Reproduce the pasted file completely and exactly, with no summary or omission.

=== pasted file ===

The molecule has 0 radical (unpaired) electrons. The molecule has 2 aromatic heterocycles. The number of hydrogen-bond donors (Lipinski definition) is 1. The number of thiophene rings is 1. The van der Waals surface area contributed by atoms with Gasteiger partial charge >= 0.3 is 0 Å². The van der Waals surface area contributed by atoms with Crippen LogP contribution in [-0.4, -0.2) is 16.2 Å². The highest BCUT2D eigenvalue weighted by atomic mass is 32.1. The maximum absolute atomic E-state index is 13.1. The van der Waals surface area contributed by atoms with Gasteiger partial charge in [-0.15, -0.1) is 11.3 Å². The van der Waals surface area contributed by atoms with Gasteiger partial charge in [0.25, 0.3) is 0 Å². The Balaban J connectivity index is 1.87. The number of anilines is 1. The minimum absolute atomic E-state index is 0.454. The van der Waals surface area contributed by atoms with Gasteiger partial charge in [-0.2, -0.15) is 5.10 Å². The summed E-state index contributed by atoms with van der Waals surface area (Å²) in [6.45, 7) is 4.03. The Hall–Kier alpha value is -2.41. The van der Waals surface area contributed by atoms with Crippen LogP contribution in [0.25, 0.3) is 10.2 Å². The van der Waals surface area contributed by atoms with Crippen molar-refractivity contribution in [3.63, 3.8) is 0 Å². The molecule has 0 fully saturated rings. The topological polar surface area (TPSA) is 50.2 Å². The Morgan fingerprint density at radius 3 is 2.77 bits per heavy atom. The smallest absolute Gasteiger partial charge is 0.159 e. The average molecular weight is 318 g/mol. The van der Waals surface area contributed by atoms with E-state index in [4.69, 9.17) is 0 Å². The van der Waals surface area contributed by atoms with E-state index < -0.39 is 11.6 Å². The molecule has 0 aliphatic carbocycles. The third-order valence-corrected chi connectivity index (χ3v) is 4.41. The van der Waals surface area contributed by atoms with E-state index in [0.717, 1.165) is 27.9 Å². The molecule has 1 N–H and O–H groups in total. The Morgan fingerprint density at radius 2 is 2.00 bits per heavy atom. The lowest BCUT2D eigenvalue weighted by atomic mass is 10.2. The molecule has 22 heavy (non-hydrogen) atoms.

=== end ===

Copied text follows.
The molecule has 0 radical (unpaired) electrons. The molecule has 2 aromatic heterocycles. The number of hydrogen-bond donors (Lipinski definition) is 1. The number of thiophene rings is 1. The van der Waals surface area contributed by atoms with Gasteiger partial charge >= 0.3 is 0 Å². The van der Waals surface area contributed by atoms with Crippen LogP contribution in [-0.4, -0.2) is 16.2 Å². The highest BCUT2D eigenvalue weighted by atomic mass is 32.1. The maximum absolute atomic E-state index is 13.1. The van der Waals surface area contributed by atoms with Gasteiger partial charge in [-0.15, -0.1) is 11.3 Å². The van der Waals surface area contributed by atoms with Gasteiger partial charge in [0.25, 0.3) is 0 Å². The Balaban J connectivity index is 1.87. The number of anilines is 1. The minimum absolute atomic E-state index is 0.454. The van der Waals surface area contributed by atoms with Gasteiger partial charge in [-0.2, -0.15) is 5.10 Å². The summed E-state index contributed by atoms with van der Waals surface area (Å²) in [6.45, 7) is 4.03. The Hall–Kier alpha value is -2.41. The van der Waals surface area contributed by atoms with Crippen LogP contribution in [0.25, 0.3) is 10.2 Å². The van der Waals surface area contributed by atoms with Crippen molar-refractivity contribution in [3.63, 3.8) is 0 Å². The molecule has 0 fully saturated rings. The topological polar surface area (TPSA) is 50.2 Å². The Morgan fingerprint density at radius 3 is 2.77 bits per heavy atom. The smallest absolute Gasteiger partial charge is 0.159 e. The average molecular weight is 318 g/mol. The van der Waals surface area contributed by atoms with E-state index in [4.69, 9.17) is 0 Å². The van der Waals surface area contributed by atoms with E-state index < -0.39 is 11.6 Å². The molecule has 0 aliphatic carbocycles. The third-order valence-corrected chi connectivity index (χ3v) is 4.41. The van der Waals surface area contributed by atoms with E-state index in [0.717, 1.165) is 27.9 Å². The molecule has 1 N–H and O–H groups in total. The Morgan fingerprint density at radius 2 is 2.00 bits per heavy atom. The lowest BCUT2D eigenvalue weighted by atomic mass is 10.2. The molecule has 22 heavy (non-hydrogen) atoms.